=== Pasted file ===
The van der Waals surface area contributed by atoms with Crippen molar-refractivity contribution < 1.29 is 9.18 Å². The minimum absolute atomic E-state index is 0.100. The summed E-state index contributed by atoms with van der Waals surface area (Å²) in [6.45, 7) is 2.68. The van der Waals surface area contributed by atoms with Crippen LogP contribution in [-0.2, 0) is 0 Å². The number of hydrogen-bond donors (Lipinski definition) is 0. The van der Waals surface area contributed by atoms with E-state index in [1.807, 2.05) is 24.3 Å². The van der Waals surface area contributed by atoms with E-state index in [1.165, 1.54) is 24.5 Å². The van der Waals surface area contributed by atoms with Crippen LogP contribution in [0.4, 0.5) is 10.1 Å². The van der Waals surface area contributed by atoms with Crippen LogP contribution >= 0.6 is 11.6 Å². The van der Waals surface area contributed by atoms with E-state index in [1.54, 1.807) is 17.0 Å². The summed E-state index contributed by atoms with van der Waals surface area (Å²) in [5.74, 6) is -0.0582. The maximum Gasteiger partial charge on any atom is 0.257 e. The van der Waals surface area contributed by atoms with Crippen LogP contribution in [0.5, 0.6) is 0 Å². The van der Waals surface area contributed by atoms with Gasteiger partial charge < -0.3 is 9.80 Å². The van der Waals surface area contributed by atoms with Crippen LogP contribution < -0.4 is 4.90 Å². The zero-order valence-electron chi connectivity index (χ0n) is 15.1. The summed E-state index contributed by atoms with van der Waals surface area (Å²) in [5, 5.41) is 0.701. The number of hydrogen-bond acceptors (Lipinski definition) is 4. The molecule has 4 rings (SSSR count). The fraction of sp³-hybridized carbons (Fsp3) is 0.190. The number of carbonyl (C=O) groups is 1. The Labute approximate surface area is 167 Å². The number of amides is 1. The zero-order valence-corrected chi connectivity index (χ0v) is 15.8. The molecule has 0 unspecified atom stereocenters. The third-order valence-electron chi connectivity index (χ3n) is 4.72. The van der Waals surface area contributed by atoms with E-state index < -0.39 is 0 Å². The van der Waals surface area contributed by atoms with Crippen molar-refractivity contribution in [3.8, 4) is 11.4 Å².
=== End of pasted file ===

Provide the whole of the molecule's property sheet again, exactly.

The van der Waals surface area contributed by atoms with Crippen molar-refractivity contribution < 1.29 is 9.18 Å². The minimum absolute atomic E-state index is 0.100. The summed E-state index contributed by atoms with van der Waals surface area (Å²) in [6.45, 7) is 2.68. The van der Waals surface area contributed by atoms with Crippen LogP contribution in [-0.2, 0) is 0 Å². The number of hydrogen-bond donors (Lipinski definition) is 0. The van der Waals surface area contributed by atoms with E-state index in [1.807, 2.05) is 24.3 Å². The van der Waals surface area contributed by atoms with E-state index in [1.165, 1.54) is 24.5 Å². The van der Waals surface area contributed by atoms with Crippen LogP contribution in [0.4, 0.5) is 10.1 Å². The van der Waals surface area contributed by atoms with Crippen LogP contribution >= 0.6 is 11.6 Å². The van der Waals surface area contributed by atoms with E-state index in [1.54, 1.807) is 17.0 Å². The summed E-state index contributed by atoms with van der Waals surface area (Å²) in [5.74, 6) is -0.0582. The maximum Gasteiger partial charge on any atom is 0.257 e. The van der Waals surface area contributed by atoms with Crippen LogP contribution in [0.5, 0.6) is 0 Å². The van der Waals surface area contributed by atoms with Gasteiger partial charge < -0.3 is 9.80 Å². The van der Waals surface area contributed by atoms with Crippen LogP contribution < -0.4 is 4.90 Å². The zero-order valence-electron chi connectivity index (χ0n) is 15.1. The summed E-state index contributed by atoms with van der Waals surface area (Å²) in [5, 5.41) is 0.701. The number of hydrogen-bond acceptors (Lipinski definition) is 4. The molecule has 4 rings (SSSR count). The fraction of sp³-hybridized carbons (Fsp3) is 0.190. The number of carbonyl (C=O) groups is 1. The Labute approximate surface area is 167 Å². The number of amides is 1. The zero-order valence-corrected chi connectivity index (χ0v) is 15.8. The molecule has 0 unspecified atom stereocenters. The third-order valence-electron chi connectivity index (χ3n) is 4.72. The van der Waals surface area contributed by atoms with E-state index < -0.39 is 0 Å². The van der Waals surface area contributed by atoms with Crippen molar-refractivity contribution in [3.8, 4) is 11.4 Å².